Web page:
This evening we dined on Jackie’s super sausage casserole (recipe), piquant cauliflower cheese (recipe), mashed potato, carrots and leaks. Sticky toffee pudding and custard was to follow. I finished the chianti and Jackie drank more of the zinfandel.

St Jacques


Yesterday evening I continued my Prime Suspect fest with ‘Error of Judgement’. I had seen this one before, nevertheless, despite knowing the outcome, it was well worth a repeat viewing. Steven Mackintosh and Helen Mirren made the perfect protagonists. Both are brilliant actors and eminently watchable. As usual, the supporting cast and the production were excellent.

Door lockEntranceNavePavingLight from windowThe morning began in the same manner as the previous one. My task is almost complete.

I sat in the church of St Jacques, which I had photographed before, in happier Sigoules days, for a while, and conversed with God. This peaceful ancient place of worship alternates its services with other villages. Today it was the turn of Issegeac and Eymet.

St Jacques is the patron saint of the village.

Some time was later spent getting my head around transferring pictures from my camera to my laptop and managing to edit them and transfer them to the desktop for subsequent inclusion in posts. With Windows 8, I can assure you that this was no mean feat.

I dined on a well-filled Carrefour pizza, after which Prime Suspect ‘The Lost Witness’ and ‘The Last Act’ were my evening viewing.

Grandchild Duties

Becky and Flo arrived early this morning for Flo to have a ride on Poppy whilst Berry and I walked alongside.
First Flo had to perform grandchild duties. That is she had to help Grandpa get his head round his new HP computer. Specifically, how could he access his list of contacts and send the same change of address information to a number of friends and relatives.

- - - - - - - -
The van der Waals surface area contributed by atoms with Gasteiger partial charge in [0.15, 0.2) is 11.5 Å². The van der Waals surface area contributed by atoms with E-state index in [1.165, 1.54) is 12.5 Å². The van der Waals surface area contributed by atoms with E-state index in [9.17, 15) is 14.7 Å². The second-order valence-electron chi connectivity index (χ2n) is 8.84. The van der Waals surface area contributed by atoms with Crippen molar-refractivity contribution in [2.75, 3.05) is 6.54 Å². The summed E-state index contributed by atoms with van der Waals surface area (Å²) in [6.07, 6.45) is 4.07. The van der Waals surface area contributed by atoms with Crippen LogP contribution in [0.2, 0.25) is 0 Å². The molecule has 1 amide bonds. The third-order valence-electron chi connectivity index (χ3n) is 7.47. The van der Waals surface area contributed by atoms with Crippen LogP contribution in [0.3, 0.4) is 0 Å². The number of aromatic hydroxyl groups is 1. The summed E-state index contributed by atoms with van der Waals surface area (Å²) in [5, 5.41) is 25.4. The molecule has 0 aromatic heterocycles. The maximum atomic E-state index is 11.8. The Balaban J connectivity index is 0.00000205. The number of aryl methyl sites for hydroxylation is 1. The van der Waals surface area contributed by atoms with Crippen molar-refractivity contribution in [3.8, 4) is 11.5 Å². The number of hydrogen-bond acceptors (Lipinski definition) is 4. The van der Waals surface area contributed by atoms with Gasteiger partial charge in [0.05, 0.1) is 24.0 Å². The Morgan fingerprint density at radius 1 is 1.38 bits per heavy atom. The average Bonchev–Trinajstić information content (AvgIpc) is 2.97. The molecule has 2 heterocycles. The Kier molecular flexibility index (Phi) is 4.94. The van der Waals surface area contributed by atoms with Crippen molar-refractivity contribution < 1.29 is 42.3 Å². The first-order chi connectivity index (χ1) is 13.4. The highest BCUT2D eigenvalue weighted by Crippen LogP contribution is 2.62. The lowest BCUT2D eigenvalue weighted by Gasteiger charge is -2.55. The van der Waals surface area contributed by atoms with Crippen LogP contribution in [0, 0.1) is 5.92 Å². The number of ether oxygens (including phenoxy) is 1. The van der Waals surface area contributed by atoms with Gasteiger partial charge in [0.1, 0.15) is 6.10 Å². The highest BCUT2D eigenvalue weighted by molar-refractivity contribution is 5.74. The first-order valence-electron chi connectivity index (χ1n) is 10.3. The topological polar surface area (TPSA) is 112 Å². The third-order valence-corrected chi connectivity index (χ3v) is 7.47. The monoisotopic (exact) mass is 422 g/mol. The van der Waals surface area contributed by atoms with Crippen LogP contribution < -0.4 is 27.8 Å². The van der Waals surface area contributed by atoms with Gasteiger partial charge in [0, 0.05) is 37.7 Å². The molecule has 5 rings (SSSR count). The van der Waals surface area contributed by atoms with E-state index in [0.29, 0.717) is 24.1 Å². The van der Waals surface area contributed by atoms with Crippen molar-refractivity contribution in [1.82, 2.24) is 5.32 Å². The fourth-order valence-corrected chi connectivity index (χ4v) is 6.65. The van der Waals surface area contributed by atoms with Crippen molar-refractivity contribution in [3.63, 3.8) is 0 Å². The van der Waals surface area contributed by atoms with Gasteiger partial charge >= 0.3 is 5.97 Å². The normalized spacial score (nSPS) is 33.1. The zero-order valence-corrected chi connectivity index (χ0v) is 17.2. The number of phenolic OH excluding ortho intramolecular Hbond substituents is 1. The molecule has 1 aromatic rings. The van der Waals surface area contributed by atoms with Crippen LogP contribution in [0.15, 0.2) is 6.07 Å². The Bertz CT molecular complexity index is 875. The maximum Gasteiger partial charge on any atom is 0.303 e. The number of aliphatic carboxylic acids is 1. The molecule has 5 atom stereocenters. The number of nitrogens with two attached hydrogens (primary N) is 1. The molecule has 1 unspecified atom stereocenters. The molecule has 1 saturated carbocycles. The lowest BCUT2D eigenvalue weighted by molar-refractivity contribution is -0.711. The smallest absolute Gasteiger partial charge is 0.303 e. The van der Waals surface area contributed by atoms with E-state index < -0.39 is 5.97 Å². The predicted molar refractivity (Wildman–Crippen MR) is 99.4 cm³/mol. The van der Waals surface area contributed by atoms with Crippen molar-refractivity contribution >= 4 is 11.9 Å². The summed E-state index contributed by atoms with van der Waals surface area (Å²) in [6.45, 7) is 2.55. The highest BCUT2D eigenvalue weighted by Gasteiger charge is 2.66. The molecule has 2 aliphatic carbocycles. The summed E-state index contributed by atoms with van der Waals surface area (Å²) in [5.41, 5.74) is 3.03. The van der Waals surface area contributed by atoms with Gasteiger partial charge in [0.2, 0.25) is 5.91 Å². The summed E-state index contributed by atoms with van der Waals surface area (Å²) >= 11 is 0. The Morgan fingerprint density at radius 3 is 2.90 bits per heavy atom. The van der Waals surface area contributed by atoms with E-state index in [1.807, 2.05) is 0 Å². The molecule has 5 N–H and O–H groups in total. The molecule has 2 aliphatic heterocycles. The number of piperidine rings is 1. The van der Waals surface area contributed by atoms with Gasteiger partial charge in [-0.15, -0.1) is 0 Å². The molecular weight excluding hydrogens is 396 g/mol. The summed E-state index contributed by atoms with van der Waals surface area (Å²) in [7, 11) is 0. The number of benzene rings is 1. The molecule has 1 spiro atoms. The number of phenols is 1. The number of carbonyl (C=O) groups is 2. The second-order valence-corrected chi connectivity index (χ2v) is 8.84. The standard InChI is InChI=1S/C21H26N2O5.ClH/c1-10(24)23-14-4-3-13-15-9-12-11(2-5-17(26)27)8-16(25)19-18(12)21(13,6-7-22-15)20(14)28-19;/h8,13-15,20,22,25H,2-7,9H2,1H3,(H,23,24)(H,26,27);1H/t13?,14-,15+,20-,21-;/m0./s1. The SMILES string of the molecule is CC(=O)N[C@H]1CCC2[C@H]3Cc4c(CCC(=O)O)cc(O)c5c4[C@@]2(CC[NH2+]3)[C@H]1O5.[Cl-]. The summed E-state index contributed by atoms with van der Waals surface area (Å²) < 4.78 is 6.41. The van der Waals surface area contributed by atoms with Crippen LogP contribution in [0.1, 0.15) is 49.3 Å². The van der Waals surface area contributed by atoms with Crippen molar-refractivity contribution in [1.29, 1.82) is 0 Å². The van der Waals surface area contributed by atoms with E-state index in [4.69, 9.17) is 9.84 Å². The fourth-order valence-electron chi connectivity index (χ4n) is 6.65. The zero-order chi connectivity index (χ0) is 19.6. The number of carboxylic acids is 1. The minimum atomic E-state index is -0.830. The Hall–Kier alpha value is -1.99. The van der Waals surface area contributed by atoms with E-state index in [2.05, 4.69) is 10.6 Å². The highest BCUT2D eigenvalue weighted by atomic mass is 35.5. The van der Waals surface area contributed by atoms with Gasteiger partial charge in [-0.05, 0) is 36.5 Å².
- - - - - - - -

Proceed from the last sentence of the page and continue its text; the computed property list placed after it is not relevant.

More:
Flo and Becky shared the diagnostic opinion that I was now on Windows 8 which was displayed very differently than my previous Windows Vista. Flo then took over the machine, made various adjustments, and created a presentation with which I was familiar, thus enabling me to access my e-mail addresses. Apparently I now have a different browser installed. This is Google Chrome, and, in case I forget, Flo has renamed Chrome as Internet. It was Becky who worked out how to send the multiple copies.
Becky then drove us up to Skymers where Berry now keeps her ponies.Becky, Flo & Poppy Poppy patiently allowed Berry and Flo to tack her up, whilst Becky made her acquaintance.
As Berry said, Flo and the pony have good trust in each other. The gentle steed obeyed all Flo’s silent instructions. Apparently had she felt insecure with her rider, she would have made that very clear.Flo, Berry & Poppy
Flo on PoppyFlo, Berry, Poppy & another ponyIt wasn’t long before the equestrian was free to go on ahead, occasionally stopping for the Flo on Poppy 2pedestrians. We traversed tracks through the sun-dappled woodlands to the west of Forest Road.
It was always interesting when we passed other forest ponies in the wild.
After lunch I watched the last ten minutes of England’s rugby victory over Italy. This was followed by the sad debacle of Wales thrashing a depleted Scotland side. Becky and Flo departed at half time, and I watched the second half. After I post this I will settle down to the last game of this year’s Six Nations tournament. This is between France and Ireland. The outcome will decide whether the championship is won by Ireland or England.
As soon as the match is over Jackie will drive us over to collect Bill and take him to an Irish quiz night at Ringwood. I will report on that tomorrow.